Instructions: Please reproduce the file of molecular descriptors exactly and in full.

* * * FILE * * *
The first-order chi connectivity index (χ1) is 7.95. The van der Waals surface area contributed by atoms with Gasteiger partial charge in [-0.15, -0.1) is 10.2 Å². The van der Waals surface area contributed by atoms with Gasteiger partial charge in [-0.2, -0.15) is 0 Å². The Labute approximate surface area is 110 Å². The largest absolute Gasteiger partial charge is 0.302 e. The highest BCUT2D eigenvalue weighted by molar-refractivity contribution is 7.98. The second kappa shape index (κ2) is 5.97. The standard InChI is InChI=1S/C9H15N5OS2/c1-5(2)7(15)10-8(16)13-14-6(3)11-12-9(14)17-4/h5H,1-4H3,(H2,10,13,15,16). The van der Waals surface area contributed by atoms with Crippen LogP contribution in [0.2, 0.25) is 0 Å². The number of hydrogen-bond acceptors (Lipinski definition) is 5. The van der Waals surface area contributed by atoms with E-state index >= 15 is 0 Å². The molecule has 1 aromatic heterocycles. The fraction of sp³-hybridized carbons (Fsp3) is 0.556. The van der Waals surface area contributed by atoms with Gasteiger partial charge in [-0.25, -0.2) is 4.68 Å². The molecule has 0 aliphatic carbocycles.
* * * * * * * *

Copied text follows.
The first-order chi connectivity index (χ1) is 7.95. The van der Waals surface area contributed by atoms with Gasteiger partial charge in [-0.15, -0.1) is 10.2 Å². The van der Waals surface area contributed by atoms with Gasteiger partial charge in [-0.2, -0.15) is 0 Å². The Labute approximate surface area is 110 Å². The largest absolute Gasteiger partial charge is 0.302 e. The highest BCUT2D eigenvalue weighted by molar-refractivity contribution is 7.98. The second kappa shape index (κ2) is 5.97. The standard InChI is InChI=1S/C9H15N5OS2/c1-5(2)7(15)10-8(16)13-14-6(3)11-12-9(14)17-4/h5H,1-4H3,(H2,10,13,15,16). The van der Waals surface area contributed by atoms with Crippen LogP contribution in [0.2, 0.25) is 0 Å². The number of hydrogen-bond acceptors (Lipinski definition) is 5. The van der Waals surface area contributed by atoms with E-state index >= 15 is 0 Å². The molecule has 1 aromatic heterocycles. The fraction of sp³-hybridized carbons (Fsp3) is 0.556. The van der Waals surface area contributed by atoms with Gasteiger partial charge in [-0.25, -0.2) is 4.68 Å². The molecule has 0 aliphatic carbocycles.